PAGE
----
Three weeks after the 6.3 earthquake that struck Christchurch, I flew to Auckland on the North Island of New Zealand for our Opalesque 2011 New Zealand Roundtable. Four of the participants joined the Roundtable from Christchurch on the Southern Island. One of them was still affected from an injury, while another one was currently living with his family in a tent in his garden.
However, the spirit at our reunion was up-beat, as a lot of fund managers have done extremely well in New Zealand and were able to outperform the majority of their global peers, including investment legend Warren Buffett, over the last 12 months.
Independent thinking has always been a strength of the Kiwis. Being in New Zealand allows those managers to make “very good, very dispassionate decisions” and offer both domestic and international investors attractive options. With a return of over 16.5% per annum since inception after fees, the Ernst and Young NZARA Absolute Return Index has outperformed the HFRX Global Hedge Fund Index, the Newedge CTA Index, MSCI World and the NZX 50 Gross by a wide margin.
Pointing to the extreme volatility in the markets, Charles Drace from Socrates Funds Management warns that “volatility does not suit traditional strategies but rather alternative strategies”, and that “most of the people in the alternative market in New Zealand are probably better able to cope with that volatility than Wall Street or London type managers.”
New Zealand based managers benefit from a highly skilled workforce with very low levels of staff turnover. An extremely low cost base allows them to start out and maintain their business also with little AUM. But the country, the government and some entrepreneurs have also higher aspirations to establish New Zealand as a back/middle office infrastructure provider to some parts of the financial services industry. More, consultancy firm Oliver Wyman suggested in a report to the government to develop the framework for a true Asian funds domicile, as at this point “Asian” funds are really domiciled in Luxembourg, Dublin, Cayman Islands or other similar domiciles outside of the region.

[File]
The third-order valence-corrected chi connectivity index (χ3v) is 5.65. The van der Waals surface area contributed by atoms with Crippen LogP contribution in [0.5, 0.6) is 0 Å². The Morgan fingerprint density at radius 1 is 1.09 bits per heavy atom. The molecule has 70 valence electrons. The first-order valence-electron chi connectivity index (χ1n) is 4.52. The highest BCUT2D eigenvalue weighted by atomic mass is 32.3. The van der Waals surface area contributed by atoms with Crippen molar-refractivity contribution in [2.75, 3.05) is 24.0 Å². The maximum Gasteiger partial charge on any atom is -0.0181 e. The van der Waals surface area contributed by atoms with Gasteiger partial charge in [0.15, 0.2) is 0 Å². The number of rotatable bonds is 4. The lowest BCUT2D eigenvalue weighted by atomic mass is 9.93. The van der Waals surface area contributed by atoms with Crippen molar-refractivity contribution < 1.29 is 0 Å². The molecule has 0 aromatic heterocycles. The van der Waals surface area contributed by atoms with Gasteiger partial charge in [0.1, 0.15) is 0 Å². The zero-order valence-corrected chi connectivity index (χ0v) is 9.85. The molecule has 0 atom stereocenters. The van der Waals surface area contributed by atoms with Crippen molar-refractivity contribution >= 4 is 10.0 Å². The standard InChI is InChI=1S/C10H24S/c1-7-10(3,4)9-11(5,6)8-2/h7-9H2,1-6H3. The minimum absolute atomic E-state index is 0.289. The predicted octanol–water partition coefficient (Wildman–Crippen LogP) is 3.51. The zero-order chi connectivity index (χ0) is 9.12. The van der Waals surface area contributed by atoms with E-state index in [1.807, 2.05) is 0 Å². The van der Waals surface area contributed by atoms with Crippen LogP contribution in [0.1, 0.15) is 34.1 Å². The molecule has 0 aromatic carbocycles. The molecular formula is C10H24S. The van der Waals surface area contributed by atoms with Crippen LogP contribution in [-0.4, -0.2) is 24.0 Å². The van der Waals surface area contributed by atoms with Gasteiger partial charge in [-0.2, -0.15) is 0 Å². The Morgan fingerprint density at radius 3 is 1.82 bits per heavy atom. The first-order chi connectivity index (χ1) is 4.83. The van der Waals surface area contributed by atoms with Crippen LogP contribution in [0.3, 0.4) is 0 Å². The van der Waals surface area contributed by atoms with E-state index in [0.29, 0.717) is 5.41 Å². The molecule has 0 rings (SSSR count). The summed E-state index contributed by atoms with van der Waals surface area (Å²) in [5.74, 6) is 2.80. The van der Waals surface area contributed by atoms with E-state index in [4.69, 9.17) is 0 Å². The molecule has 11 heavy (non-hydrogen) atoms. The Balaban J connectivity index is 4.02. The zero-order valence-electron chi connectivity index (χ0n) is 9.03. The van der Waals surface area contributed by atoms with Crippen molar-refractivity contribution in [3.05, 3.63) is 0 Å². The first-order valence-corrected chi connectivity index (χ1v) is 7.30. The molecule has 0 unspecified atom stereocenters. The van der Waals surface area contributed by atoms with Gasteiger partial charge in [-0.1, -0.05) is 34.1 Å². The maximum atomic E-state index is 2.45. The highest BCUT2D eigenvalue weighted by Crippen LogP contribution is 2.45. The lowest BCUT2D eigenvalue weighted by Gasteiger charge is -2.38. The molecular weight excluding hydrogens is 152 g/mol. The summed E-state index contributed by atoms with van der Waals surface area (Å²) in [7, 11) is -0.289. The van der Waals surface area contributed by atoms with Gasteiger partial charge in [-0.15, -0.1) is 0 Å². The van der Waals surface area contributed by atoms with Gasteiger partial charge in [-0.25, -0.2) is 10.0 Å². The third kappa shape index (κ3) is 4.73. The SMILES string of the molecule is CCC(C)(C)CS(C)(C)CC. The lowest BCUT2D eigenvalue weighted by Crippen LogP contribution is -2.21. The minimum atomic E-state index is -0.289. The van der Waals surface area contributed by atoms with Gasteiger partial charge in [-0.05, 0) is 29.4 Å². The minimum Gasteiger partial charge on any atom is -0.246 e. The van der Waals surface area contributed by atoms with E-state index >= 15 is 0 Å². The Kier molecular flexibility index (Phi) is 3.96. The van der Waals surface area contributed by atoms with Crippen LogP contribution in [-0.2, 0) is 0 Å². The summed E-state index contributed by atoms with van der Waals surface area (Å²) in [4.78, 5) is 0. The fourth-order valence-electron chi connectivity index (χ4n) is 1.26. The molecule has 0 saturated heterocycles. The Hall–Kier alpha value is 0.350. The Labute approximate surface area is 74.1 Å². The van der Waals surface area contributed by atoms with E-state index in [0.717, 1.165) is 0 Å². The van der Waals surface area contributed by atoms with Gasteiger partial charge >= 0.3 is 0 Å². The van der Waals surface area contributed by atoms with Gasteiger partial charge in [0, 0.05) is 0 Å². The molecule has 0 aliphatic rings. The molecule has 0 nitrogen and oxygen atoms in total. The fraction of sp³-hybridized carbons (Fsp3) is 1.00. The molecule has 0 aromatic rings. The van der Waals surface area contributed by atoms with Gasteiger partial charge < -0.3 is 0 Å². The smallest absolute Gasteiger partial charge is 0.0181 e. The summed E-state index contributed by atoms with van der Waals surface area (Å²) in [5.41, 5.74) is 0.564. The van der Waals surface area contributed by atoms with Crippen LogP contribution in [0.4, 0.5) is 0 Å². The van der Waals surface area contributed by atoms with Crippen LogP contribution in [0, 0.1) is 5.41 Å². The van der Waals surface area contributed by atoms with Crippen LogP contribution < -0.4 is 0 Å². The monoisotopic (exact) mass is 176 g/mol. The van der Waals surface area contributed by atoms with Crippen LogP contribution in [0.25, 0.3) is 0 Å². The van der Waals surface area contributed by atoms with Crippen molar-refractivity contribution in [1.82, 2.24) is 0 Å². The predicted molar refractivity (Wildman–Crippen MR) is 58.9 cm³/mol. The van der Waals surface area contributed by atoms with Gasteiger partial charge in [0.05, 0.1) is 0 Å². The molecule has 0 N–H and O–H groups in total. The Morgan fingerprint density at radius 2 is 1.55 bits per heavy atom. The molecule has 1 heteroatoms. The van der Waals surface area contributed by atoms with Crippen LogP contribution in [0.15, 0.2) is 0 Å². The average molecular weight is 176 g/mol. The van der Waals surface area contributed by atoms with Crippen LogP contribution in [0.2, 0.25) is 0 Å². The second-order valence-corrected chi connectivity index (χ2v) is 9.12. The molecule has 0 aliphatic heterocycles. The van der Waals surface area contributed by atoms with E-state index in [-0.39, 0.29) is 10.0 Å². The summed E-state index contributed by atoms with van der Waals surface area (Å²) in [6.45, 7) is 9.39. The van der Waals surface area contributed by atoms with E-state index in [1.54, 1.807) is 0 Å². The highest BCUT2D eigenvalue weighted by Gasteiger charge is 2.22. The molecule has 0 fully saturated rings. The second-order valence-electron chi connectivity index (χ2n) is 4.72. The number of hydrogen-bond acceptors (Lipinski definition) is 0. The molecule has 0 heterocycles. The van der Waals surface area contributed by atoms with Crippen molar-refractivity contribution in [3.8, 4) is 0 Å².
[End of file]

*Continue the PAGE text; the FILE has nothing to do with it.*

The government has already put a very tax efficient and cost effective New Zealand Limited Partnership structure in place that can be used for non-New Zealand investors investing outside of New Zealand as a pass-through entity. Such a LP can be registered for $250 only which allows launching a structure quickly with a relatively small capacity, whereas “with a Cayman fund you do not get any change out of $50,000”, says Kenji Steven from NZ Capital Strategies.
In this Roundtable, you will further read about:
What hedge funds are NZ based investors interested in?
How do local managers tackle the challenge of raising capital?
A breakthrough in mathematics of complex systems: Are the markets electrical in nature?
The Opalesque 2011 New Zealand Roundtable was sponsored by the New Zealand Absolute Return Association (NZARA) and took place March 2011 in Auckland with:
Anthony Limbrick, Portfolio Manager, 36 South Capital Advisors
Branton Kenton-Dau, Founder, Markets DNA
Charles Drace, Founder, Socrates Funds Management
David Copley, Managing Director and Chief Investment Officer, Trafalgar Copley
George Bayley, Founder, TGN Funds
Jeremy Muir, Partner, Minter Ellison Rudd Watts
Kenji Steven, Founder, NZ Capital Strategies
Mark Houghton, Founder, Saxe Coburg
Mark Sleeman, Founder, MS Capital Management
Mike Gibbs-Harris, Founder, MGH Asset Management
We also thank the 2011 Roundtable Series sponsor Custom House Group for their support. Enjoy “listening in” to the Opalesque 2011 New Zealand Roundtable!
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